Instagram’s co-founders Kevin Systrom and Mike Krieger told the world today what they’ve been doing in the four years since they walked away from their creation.
The answer is working on various next-generation social apps, including the one they released today – or at least today said people can join an invitation list to sign up for a beta version of the app. They describe the app, called Artifact, as “a personalized news feed using the latest AI tech.”
The name denotes a mash of three words: articles, facts, and artificial intelligence. It will employ machine learning technology to better understand what kind of content a person reads online That could be blog posts on Substack, features in the Washington Post, or general news reports that appear in mainstream or not-so-mainstream media.
After a certain amount of time, the app should be able to pull out content that the person will no doubt want to see, so when they open the app, there will be a curated list of stories based on what they have shown interest in before. Since it’s a learning technology, the more the person reads, the better the machine gets at putting the right articles into the Feed.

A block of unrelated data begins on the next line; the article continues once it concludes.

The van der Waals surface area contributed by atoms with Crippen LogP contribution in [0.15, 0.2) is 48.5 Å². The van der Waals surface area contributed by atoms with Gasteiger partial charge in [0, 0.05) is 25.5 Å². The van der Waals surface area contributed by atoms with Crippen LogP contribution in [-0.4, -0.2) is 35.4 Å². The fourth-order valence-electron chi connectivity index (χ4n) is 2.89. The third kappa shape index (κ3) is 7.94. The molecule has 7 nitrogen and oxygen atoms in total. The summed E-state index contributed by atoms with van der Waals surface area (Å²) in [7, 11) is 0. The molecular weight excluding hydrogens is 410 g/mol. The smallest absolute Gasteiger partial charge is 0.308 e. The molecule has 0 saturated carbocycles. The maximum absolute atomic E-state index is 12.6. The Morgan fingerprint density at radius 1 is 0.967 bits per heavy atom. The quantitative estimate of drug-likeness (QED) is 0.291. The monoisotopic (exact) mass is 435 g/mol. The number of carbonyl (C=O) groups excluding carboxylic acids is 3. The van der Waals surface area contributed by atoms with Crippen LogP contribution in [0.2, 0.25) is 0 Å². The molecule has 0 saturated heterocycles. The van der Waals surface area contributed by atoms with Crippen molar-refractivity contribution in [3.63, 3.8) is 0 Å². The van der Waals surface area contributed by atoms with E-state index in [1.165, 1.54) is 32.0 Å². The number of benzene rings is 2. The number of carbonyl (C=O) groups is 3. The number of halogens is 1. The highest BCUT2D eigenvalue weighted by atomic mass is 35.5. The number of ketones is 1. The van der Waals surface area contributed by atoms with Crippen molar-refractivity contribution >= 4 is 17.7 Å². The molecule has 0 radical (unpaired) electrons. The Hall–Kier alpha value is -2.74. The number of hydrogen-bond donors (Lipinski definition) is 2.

After the two released Instagram in 2010, the app skyrocketed in terms of monthly users and valuation. When Meta Platforms Inc. (then Facebook Inc.) bought Instagram for a cool $1 billion in 2012, both Krieger and Systrom stayed on and only left in 2018 when it was rumored there’d been various disagreements with Meta’s Chief Executive, Mark Zuckerberg. The two also promised to explore their “creativity.”
In an interview with Platformer, Systrom described the app as a “kind of TikTok for text, though you might also call it Google Reader reborn as a mobile app or maybe even a surprise attack on Twitter.” Concerning the latter, once users have the stories they want, there will be every opportunity to talk about them with their friends on their Feed. There will also be a direct messaging feature.
It sounds like fun, and it could be useful if the AI is good at its job and doesn’t curate lists of stories the user doesn’t want to read. It’s not the first time someone has released a personalized news app, and they have crash and burned in the past. The question is, how smart will Artifact be, and will it surprise the user each day with stories they might not have found without the app?